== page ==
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Election 2012
3:35 pm
Fri May 11, 2012

For Evangelicals, Romney Is The Lesser Of Two Evils

Experts say that in order to win this year's election, presumptive Republican presidential nominee Mitt Romney will not just have to satisfy evangelicals — he will have to thrill them.
Charles Krupa AP

Originally published on Fri May 11, 2012 4:52 pm

On Saturday, presumptive Republican presidential nominee Mitt Romney will deliver the commencement address at Liberty University, the nation's largest evangelical university. The speech will be attended by nearly 35,000 people, and it will give him a chance to win over a huge constituency that, up until recently, has been lukewarm about his campaign.

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Sports
3:14 pm
Fri May 11, 2012

Red Sox Slump Threatens Home Sellout Streak

Boston Red Sox left fielder Cody Ross looks down during a seven-run third inning against the Baltimore Orioles at Fenway Park on May 5. The Red Sox trail their division, losing 11 of their last 12 home games.
Jim Rogash Getty Images

Originally published on Fri May 11, 2012 4:52 pm

It was supposed to be a banner season at Fenway Park — the ballpark's 100th anniversary. But the Boston Red Sox are stuck in the basement of their division, having lost 11 of their last 12 home games.

It's putting Major League Baseball's record sellout streak in jeopardy. Ever since 2003, the Sox have sold out Fenway Park for every game — 727 consecutive games.

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It's All Politics
2:42 pm
Fri May 11, 2012

On Citizenship Question, Bachmann Not So Neutral

Minnesota Republican Rep. Michele Bachmann and her husband, Marcus, recite the Pledge of Allegiance before announcing her candidacy for president last June in Waterloo, Iowa.
Steve Pope Getty Images

Originally published on Fri May 11, 2012 3:24 pm

Under assault from conservative blogs that are normally friendly to her — and facing some skepticism in Minnesota, where she's up for re-election — Rep. Michele Bachmann wants to give back her just-revealed Swiss citizenship.

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The Two-Way
2:36 pm
Fri May 11, 2012

Carroll Shelby, Race Driver And Designer Of The Shelby Cobra, Dies

Actor Steve McQueen, left, and racer Carroll Shelby stand by McQueen's Ford-Cobra roadster, June 28, 1963, in Los Angeles.
Dick Stroebel AP

Carroll Shelby was a race car driver; he was a racing team owner, a chili entrepreneur. He survived a liver transplant and a heart transplant. But perhaps the thing that most people will remember him for is his automotive creations, especially the Shelby Cobra.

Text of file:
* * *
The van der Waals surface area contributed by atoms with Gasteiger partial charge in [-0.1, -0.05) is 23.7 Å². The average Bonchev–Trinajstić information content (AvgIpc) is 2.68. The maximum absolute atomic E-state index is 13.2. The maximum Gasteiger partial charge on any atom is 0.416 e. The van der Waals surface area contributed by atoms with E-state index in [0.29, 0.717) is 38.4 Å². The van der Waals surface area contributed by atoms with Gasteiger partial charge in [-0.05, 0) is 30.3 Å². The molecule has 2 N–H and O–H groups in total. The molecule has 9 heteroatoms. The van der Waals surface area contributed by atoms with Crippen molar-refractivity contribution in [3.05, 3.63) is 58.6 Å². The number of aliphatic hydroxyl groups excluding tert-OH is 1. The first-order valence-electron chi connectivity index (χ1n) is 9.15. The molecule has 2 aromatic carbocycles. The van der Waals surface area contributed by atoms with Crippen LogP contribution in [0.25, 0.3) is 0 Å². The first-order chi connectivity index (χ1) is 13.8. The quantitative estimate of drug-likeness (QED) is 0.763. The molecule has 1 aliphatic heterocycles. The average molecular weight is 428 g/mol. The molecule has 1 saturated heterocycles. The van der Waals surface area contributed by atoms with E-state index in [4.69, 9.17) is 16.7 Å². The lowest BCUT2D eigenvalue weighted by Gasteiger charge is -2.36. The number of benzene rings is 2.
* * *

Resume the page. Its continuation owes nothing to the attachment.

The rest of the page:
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Business
2:15 pm
Fri May 11, 2012

Big Losing Bet Tarnishes Wall Street Titan JPMorgan

JPMorgan Chase Chief Executive Officer Jamie Dimon cited "many errors, sloppiness and bad judgment" in announcing a $2 billion loss due to a hedging strategy.
Mario Tama Getty Images

Originally published on Fri May 11, 2012 4:52 pm

JPMorgan Chase is licking its wounds after announcing that it lost at least $2 billion in a hedging strategy that went terribly wrong. The announcement late Thursday sent the bank's shares tumbling more than 9 percent on Friday.

Meanwhile, regulators on both sides of the Atlantic have begun looking into what happened. And there were calls Friday for tighter restrictions on the kind of trades the bank engaged in.

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NPR Story
2:10 pm
Fri May 11, 2012

Egyptian Families Finding New Interest In Politics

Originally published on Fri May 11, 2012 5:34 pm

The first truly competitive presidential election in Egypt's history is just two weeks away. The campaign has sparked lively interest around the country, as the candidates appear at campaign rallies and on televised talk shows. The election is also the major topic of conversation in many Egyptian living rooms.

Europe
2:08 pm
Fri May 11, 2012

Who Needs Marriage? Not France's New President

French President-elect Francois Hollande waves to supporters with his companion, Valerie Trierweiler, as he celebrates his election victory in Bastille Square in Paris, May 6. Hollande and Trierweiler will be the first unmarried couple to move into the French presidential palace.
Francois Mori AP

Originally published on Sat May 12, 2012 12:42 am

The French are known for being more tolerant than Americans about their politicians' private lives. One former French president even fathered a child with a mistress while in office.

But every French leader in history has been married — until now.

Next week, after Socialist Francois Hollande is sworn into office, he and his longtime companion, journalist Valerie Trierweiler, will become the first unmarried couple to move into the Elysee presidential palace.